I did that on Saturday afternoon.  The store had some of the best French green beans I have seen recently.  Thin.  Crisp.  With consistent coloration.  The type of green bean you would expect to accompany an extra rare lamb chop at Maxim's.

There are generally two types of cooks.  Let's call them the Stalinists and the Jeffersonians.  I am certain no one would suspect me of stacking the categories with mere labels.

The Stalinists are the recipe people.  They cook in the same manner the Soviet Union managed its five year plans.

They start with a recipe with no regard of what is in or out of season, and trudge off with a list in hand to Safeway.  No variation.  No substitutions.

The Jeffersonians start with what looks fresh at the market that day.  They then combine the best of their finds into original creations.  Sometimes, they are glorious.  Other times, they fall flat.  But they learn.

(I suspect I lifted that categorization from the late -- and great -- Nika Hazelton.  But not necessarily with those labels.)

You will not be surprised that I am in the Jeffersonian camp.  After finding the green beans, I looked around for a complementary taste.  There were some nice looking potatoes.  A perfect marriage.  And some basil.

So, I slightly boiled the green beans and potatoes.  Saut
éed Kalamata olives (I had in the refrigerator) and garlic in olive oil and tossed that with high-end Parmesan I picked up at Costco earlier in the week.  A little fresh lemon juice, a touch of salt, and a few twists on the pepper mill gave me a great main dish for dinner.

My salad was Greek -- a combination you have seen before.  With one big exception.  Because I cannot get heirloom tomatoes around here, I tried a package of grape tomatoes, instead.  They were a home run.

So, there it is.  A full vegetarian dinner in less than an hour of preparation and cooking.  Simple food that relies on its own good taste rather than an avalanche of competing herbs.  I almost feel as if I am being sucked into the hubris of vegetarianism.

But I doubt that will occur.  All through the meal, the little voice that controls my culinary desires kept asking:  "OK.  It's good.  But wouldn't it be better with ham cubes?  Or bacon?"

I doubt I will be eating for the other team anytime soon.

Saturday, July 20, 2013

crocodile tears

Bitter sweet.

If you look it up in Wikipedia, it very well might have a photograph of Steve Cotton in his role as  godfather of the crocodiles.  Watching the birthing and growing process has been one of the highlights of my year.  Even better than selling my house on the first day of its listing.

Take a look at that group photograph.  The babies were less than 48 hours old at the time.  Each would fit comfortably in an adult hand.  As long as the hand did not mind having bits of flesh chomped off.

That was Monday.  Mama Croc had done an excellent job of keeping them hidden for a day.  And, even when they ventured out on the water cabbage to catch bugs and sun themselves, they were generally out of sight.  I needed my binoculars to spot them.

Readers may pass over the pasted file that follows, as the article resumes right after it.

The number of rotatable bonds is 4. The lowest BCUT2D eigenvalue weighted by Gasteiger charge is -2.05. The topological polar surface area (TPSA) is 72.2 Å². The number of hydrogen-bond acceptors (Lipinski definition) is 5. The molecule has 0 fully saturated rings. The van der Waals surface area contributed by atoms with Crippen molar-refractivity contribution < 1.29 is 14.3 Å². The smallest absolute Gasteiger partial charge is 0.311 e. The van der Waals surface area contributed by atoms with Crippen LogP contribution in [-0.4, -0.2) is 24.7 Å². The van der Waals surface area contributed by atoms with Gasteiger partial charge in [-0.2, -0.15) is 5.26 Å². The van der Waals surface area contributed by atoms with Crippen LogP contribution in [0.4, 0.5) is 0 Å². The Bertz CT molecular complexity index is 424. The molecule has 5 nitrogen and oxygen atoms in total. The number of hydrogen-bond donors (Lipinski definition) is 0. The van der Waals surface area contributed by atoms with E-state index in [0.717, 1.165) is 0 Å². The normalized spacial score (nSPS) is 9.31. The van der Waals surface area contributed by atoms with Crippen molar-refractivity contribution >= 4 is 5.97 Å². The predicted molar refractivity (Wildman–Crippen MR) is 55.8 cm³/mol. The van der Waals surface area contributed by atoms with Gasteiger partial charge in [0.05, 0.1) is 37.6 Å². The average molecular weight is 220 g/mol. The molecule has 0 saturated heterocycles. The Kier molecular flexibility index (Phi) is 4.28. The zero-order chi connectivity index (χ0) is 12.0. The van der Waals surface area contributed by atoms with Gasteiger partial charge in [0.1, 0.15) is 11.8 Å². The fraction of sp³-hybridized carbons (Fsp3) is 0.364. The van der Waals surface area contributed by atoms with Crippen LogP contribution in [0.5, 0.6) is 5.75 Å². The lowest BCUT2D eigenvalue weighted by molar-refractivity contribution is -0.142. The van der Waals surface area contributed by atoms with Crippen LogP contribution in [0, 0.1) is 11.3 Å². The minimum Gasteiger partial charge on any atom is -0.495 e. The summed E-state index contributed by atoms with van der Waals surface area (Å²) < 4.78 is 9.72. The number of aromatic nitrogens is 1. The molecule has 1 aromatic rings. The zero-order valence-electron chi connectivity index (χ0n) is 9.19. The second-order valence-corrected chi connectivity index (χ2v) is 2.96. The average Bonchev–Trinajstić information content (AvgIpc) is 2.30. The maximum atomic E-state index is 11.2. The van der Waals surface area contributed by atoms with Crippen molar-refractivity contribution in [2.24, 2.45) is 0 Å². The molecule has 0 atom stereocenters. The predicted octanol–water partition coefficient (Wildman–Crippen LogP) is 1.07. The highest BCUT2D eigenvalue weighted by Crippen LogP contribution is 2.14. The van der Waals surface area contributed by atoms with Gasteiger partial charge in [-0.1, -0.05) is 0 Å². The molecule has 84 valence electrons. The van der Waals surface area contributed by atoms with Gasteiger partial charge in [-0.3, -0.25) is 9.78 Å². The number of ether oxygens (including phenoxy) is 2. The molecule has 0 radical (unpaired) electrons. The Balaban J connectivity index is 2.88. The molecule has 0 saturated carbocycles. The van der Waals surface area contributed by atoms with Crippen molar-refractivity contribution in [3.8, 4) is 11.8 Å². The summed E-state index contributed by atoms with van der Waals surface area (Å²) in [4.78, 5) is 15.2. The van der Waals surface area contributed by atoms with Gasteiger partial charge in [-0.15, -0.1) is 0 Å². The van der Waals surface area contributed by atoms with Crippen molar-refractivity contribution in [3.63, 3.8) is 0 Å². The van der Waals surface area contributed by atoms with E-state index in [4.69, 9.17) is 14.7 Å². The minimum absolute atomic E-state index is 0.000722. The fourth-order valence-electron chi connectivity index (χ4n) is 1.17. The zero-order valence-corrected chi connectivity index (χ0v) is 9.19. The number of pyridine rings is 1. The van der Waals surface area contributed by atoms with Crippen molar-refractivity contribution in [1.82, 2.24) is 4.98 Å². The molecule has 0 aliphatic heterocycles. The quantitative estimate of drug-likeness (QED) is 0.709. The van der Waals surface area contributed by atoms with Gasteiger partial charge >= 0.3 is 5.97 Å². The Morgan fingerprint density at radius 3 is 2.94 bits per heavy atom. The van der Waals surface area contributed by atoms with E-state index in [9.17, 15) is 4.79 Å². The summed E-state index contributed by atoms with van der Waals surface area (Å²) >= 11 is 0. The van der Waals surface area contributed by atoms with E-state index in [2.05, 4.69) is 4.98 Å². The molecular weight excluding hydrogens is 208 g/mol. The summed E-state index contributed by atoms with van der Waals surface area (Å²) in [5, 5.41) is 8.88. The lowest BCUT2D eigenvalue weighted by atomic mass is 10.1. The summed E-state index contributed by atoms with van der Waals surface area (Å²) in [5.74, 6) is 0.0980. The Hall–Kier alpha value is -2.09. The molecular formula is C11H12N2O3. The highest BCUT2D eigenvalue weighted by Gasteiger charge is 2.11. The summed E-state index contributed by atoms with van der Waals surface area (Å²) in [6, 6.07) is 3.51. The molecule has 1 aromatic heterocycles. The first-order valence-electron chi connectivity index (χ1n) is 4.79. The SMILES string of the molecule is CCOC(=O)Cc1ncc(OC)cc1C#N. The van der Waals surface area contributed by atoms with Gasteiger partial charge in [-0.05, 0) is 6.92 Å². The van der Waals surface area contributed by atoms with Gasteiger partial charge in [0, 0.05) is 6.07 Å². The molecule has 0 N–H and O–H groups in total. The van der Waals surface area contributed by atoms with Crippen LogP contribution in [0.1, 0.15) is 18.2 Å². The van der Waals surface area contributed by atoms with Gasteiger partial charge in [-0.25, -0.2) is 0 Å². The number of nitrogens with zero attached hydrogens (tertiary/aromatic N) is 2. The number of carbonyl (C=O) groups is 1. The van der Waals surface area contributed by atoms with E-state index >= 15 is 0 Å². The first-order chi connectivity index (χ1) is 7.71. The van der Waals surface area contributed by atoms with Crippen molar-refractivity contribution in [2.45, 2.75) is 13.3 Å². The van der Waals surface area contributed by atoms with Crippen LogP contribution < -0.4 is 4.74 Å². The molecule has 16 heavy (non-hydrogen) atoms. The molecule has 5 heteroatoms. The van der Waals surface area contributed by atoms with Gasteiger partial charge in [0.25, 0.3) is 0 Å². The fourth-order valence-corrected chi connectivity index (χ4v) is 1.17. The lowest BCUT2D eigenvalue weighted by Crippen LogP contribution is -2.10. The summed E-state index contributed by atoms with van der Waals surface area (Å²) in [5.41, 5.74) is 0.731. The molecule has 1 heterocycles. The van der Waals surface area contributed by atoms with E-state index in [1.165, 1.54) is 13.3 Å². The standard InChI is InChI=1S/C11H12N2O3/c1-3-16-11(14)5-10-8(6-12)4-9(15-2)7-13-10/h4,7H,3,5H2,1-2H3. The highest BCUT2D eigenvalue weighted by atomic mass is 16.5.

I had not taken into account the acuity of young eyes.  By the next morning, groups of children were gathering and gawking.  Some were foolhardy enough to get close to the water until they were warned that the mother was lurking beneath the cabbage.

And by the next day, the viewing platform had been transformed into a shooting blind.  Boys showed up with slingshots and a laddish eye for mayhem.  By the time I got out there, the water was clouded with volleys of pomegranates, mangoes, and rocks.  Any projectile to maim.

I didn't see any little corpses.  On the other hand, I didn't see any crocodiles at all.  This was the scene.  The pond is always pretty in the summer.  But it was now devoid of the little critters that had thrilled me earlier in the week.

Let me stop here for a moment.  I am not certain why I took the attack so personally.  The crocodiles are not my property.  And it is not as if I am morally opposed to killing all life.  My record in exterminating leaf-cutting ants, termites, and scorpions undoubted has my face plastered on a wanted poster in the Bug Post Office.

But I was bothered.  And I reminded myself of my Aunt Bessie who refused to picnic at a park because "that nice young man drowned there."  I thought it was a recent accident.  It turned out that he had drowned 40 years before.

When I went out to the pond on Thursday, I knew how she felt.  After failing to see any movement on two trips, I decided I simply did not want to go back to that section of the laguna.

I know that nature has a cruel side.  Baby birds fall out of trees.  Cats kill squirrels.  And boys kill things that move.  If every baby crocodile survived, my garden would be filled with luggage on the hoof pleading to be fed.

By Friday, the coming and going of boys waned.  For good reason, I thought.  I decided to take one last look.  And, to my surprise, I saw this.

Hidden in the shadows of the afternoon were the remnant of the clan. Reduced in number, but noticeably larger than they were five days earlier. 

Nature may be cruel.  But it is also reslient.